“Based on their communal and business experience, on occasion, they are asked to share their views with the Board, which we receive respectfully,” continues Brivik. “These views do not inform our decision-making and where such views do not concur with our own, we follow our own Board’s advice. There is no compulsion involved, and no deference, though we do hold the individuals in high regard and almost invariably find their guidance very helpful.”

In its ‘progress report’ email on 1 July, TEG spoke of a new structure. Krawitz explained that this consists of “a Board of Governors (essentially an expanded TEG); a revamped Priorities Board with a greater focus on the fixed assets of our community; an Allocations Committee continuing with its current task of disbursing funds as expeditiously as possible; an Advisory Committee focusing on service delivery and assisting with professional appointments; and a Centralised Investment Committee ,which will look at optimising the performance of all Community Capital Funds through a unitised central fund”.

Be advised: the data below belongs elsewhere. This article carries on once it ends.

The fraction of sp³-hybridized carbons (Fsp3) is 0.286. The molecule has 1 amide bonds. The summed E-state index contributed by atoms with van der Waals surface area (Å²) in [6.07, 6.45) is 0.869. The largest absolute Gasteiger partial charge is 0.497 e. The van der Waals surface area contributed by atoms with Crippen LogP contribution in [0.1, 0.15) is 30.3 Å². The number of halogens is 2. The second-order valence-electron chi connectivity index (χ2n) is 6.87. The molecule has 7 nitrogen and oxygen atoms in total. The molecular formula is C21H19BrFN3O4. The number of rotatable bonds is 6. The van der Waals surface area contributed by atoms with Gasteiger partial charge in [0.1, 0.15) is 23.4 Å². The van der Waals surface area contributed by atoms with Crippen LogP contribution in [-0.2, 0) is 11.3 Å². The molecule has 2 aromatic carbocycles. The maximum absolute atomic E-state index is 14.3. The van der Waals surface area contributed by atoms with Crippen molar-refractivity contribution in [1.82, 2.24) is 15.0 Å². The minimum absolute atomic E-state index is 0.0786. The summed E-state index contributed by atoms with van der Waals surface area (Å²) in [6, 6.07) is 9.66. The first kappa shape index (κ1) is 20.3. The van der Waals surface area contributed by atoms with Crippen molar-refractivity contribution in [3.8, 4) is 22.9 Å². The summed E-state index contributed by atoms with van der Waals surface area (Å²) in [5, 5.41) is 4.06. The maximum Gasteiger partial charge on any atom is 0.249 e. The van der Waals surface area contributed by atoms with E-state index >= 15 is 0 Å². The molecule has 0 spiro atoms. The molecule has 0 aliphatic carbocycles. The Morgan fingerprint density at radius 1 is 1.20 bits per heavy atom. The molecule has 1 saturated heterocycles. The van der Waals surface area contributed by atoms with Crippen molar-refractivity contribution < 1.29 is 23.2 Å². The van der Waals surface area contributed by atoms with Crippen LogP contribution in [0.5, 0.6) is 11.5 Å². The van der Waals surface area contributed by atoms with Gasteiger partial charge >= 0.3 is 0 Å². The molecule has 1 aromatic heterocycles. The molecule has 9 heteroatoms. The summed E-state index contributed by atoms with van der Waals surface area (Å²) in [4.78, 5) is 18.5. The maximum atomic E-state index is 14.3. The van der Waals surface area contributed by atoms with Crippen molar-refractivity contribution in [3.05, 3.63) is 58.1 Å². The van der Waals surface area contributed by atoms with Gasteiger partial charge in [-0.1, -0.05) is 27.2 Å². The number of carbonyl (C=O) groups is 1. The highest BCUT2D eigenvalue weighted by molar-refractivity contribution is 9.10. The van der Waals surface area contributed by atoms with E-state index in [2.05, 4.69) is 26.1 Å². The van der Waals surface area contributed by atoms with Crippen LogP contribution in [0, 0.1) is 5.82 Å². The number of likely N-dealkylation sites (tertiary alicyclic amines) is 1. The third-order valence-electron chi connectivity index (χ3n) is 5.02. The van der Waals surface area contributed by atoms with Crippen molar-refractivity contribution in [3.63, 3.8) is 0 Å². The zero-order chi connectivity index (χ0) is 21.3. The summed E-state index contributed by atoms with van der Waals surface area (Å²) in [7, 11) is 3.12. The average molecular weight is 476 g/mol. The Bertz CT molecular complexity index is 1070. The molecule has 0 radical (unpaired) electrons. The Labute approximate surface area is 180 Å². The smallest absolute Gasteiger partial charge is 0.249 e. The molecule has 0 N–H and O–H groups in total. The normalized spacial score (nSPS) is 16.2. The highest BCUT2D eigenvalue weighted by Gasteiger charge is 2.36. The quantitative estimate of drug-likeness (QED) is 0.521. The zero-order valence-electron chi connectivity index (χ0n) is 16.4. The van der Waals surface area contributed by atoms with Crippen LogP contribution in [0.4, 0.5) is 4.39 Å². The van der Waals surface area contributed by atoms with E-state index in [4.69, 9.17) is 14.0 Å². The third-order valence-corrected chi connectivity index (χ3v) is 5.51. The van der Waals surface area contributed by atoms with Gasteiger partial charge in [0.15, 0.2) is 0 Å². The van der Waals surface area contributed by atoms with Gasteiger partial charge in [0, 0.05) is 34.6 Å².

Finally, he says, “We are extremely proud of the way that the Cape Town Jewish community operates.  There is excellent fiscal discipline, high levels of co-operation and intelligent use of assets. Some of the current members of TEG have indicated their desire to hand over to younger community members once the new structure is in place. We have every confidence in the abilities of the next generation.”

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1 Comment

1 Comment

  1. yitzchak

    Jul 23, 2022 at 2:57 pm

    Those who nip at the ankles bark sometimes but have no bite except on their computers.
    I applaud the spontaneous Cape leadership.